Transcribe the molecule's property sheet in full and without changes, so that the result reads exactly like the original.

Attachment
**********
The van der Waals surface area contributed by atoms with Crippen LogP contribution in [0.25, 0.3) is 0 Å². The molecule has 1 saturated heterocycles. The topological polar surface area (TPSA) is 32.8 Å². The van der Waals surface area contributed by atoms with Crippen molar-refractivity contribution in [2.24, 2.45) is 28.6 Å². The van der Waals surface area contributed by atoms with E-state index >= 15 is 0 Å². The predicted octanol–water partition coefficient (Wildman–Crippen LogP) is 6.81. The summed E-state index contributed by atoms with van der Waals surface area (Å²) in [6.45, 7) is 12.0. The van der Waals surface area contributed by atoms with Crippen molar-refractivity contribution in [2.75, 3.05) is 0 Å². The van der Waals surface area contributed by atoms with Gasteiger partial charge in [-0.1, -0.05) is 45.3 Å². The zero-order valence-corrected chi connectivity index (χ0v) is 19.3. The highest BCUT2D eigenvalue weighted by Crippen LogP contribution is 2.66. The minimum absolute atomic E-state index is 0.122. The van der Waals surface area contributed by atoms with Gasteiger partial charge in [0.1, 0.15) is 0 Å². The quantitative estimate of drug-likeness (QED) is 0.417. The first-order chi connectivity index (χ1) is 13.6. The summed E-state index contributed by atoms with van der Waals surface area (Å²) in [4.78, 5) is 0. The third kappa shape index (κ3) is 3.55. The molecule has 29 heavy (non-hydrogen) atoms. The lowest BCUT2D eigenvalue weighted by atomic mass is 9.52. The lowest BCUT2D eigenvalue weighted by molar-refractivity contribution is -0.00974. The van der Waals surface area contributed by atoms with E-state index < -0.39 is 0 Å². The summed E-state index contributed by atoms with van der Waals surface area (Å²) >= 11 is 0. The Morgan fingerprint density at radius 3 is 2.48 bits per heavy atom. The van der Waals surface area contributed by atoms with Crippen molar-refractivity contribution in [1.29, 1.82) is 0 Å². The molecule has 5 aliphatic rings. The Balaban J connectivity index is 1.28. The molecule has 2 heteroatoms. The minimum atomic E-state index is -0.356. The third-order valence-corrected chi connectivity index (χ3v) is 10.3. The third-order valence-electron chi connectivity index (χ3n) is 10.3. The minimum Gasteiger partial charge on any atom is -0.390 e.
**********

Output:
The van der Waals surface area contributed by atoms with Crippen LogP contribution in [0.25, 0.3) is 0 Å². The molecule has 1 saturated heterocycles. The topological polar surface area (TPSA) is 32.8 Å². The van der Waals surface area contributed by atoms with Crippen molar-refractivity contribution in [2.24, 2.45) is 28.6 Å². The van der Waals surface area contributed by atoms with E-state index >= 15 is 0 Å². The predicted octanol–water partition coefficient (Wildman–Crippen LogP) is 6.81. The summed E-state index contributed by atoms with van der Waals surface area (Å²) in [6.45, 7) is 12.0. The van der Waals surface area contributed by atoms with Crippen molar-refractivity contribution in [2.75, 3.05) is 0 Å². The van der Waals surface area contributed by atoms with Gasteiger partial charge in [-0.1, -0.05) is 45.3 Å². The zero-order valence-corrected chi connectivity index (χ0v) is 19.3. The highest BCUT2D eigenvalue weighted by Crippen LogP contribution is 2.66. The minimum absolute atomic E-state index is 0.122. The van der Waals surface area contributed by atoms with Gasteiger partial charge in [0.1, 0.15) is 0 Å². The quantitative estimate of drug-likeness (QED) is 0.417. The first-order chi connectivity index (χ1) is 13.6. The summed E-state index contributed by atoms with van der Waals surface area (Å²) in [4.78, 5) is 0. The third kappa shape index (κ3) is 3.55. The molecule has 29 heavy (non-hydrogen) atoms. The lowest BCUT2D eigenvalue weighted by atomic mass is 9.52. The lowest BCUT2D eigenvalue weighted by molar-refractivity contribution is -0.00974. The van der Waals surface area contributed by atoms with E-state index < -0.39 is 0 Å². The summed E-state index contributed by atoms with van der Waals surface area (Å²) >= 11 is 0. The Morgan fingerprint density at radius 3 is 2.48 bits per heavy atom. The van der Waals surface area contributed by atoms with Crippen molar-refractivity contribution in [1.29, 1.82) is 0 Å². The molecule has 5 aliphatic rings. The Balaban J connectivity index is 1.28. The molecule has 2 heteroatoms. The minimum atomic E-state index is -0.356. The third-order valence-corrected chi connectivity index (χ3v) is 10.3. The third-order valence-electron chi connectivity index (χ3n) is 10.3. The minimum Gasteiger partial charge on any atom is -0.390 e.